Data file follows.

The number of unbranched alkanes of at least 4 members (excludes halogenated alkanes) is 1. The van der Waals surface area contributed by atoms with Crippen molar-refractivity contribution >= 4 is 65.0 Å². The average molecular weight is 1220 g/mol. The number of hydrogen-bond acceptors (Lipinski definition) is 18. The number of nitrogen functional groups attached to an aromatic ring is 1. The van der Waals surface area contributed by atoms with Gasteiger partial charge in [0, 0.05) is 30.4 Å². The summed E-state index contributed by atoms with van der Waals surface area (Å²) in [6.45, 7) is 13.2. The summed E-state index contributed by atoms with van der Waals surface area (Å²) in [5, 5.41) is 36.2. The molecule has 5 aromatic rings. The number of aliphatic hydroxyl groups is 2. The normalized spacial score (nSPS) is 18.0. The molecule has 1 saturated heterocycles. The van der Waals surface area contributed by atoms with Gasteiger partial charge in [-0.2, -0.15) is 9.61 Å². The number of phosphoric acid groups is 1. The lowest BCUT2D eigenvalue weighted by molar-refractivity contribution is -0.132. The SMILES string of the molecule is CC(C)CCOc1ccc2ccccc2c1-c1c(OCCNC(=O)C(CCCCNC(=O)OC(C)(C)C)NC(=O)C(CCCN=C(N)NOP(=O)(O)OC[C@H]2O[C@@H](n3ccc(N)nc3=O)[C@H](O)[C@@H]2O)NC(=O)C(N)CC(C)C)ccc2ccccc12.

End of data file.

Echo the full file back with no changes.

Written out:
The number of unbranched alkanes of at least 4 members (excludes halogenated alkanes) is 1. The van der Waals surface area contributed by atoms with Crippen molar-refractivity contribution >= 4 is 65.0 Å². The average molecular weight is 1220 g/mol. The number of hydrogen-bond acceptors (Lipinski definition) is 18. The number of nitrogen functional groups attached to an aromatic ring is 1. The van der Waals surface area contributed by atoms with Gasteiger partial charge in [0, 0.05) is 30.4 Å². The summed E-state index contributed by atoms with van der Waals surface area (Å²) in [6.45, 7) is 13.2. The summed E-state index contributed by atoms with van der Waals surface area (Å²) in [5, 5.41) is 36.2. The molecule has 5 aromatic rings. The number of aliphatic hydroxyl groups is 2. The normalized spacial score (nSPS) is 18.0. The molecule has 1 saturated heterocycles. The van der Waals surface area contributed by atoms with Gasteiger partial charge in [-0.2, -0.15) is 9.61 Å². The number of phosphoric acid groups is 1. The lowest BCUT2D eigenvalue weighted by molar-refractivity contribution is -0.132. The SMILES string of the molecule is CC(C)CCOc1ccc2ccccc2c1-c1c(OCCNC(=O)C(CCCCNC(=O)OC(C)(C)C)NC(=O)C(CCCN=C(N)NOP(=O)(O)OC[C@H]2O[C@@H](n3ccc(N)nc3=O)[C@H](O)[C@@H]2O)NC(=O)C(N)CC(C)C)ccc2ccccc12.